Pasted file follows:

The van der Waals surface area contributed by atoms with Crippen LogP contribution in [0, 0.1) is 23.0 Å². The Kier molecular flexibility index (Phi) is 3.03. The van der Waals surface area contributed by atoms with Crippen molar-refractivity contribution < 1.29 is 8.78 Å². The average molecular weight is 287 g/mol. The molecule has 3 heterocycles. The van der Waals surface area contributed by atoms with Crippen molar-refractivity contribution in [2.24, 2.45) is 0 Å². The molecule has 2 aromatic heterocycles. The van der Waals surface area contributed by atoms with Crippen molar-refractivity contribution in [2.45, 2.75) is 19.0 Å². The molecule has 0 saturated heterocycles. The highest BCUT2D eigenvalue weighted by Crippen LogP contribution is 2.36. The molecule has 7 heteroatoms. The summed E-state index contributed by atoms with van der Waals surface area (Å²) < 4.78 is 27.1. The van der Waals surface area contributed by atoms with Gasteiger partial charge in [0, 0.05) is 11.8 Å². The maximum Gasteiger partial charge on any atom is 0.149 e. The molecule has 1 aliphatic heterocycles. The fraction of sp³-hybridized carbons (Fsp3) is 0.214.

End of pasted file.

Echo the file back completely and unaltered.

The van der Waals surface area contributed by atoms with Crippen LogP contribution in [0, 0.1) is 23.0 Å². The Kier molecular flexibility index (Phi) is 3.03. The van der Waals surface area contributed by atoms with Crippen molar-refractivity contribution < 1.29 is 8.78 Å². The average molecular weight is 287 g/mol. The molecule has 3 heterocycles. The van der Waals surface area contributed by atoms with Crippen molar-refractivity contribution in [2.24, 2.45) is 0 Å². The molecule has 2 aromatic heterocycles. The van der Waals surface area contributed by atoms with Crippen molar-refractivity contribution in [2.45, 2.75) is 19.0 Å². The molecule has 0 saturated heterocycles. The highest BCUT2D eigenvalue weighted by Crippen LogP contribution is 2.36. The molecule has 7 heteroatoms. The summed E-state index contributed by atoms with van der Waals surface area (Å²) < 4.78 is 27.1. The van der Waals surface area contributed by atoms with Gasteiger partial charge in [0, 0.05) is 11.8 Å². The maximum Gasteiger partial charge on any atom is 0.149 e. The molecule has 1 aliphatic heterocycles. The fraction of sp³-hybridized carbons (Fsp3) is 0.214.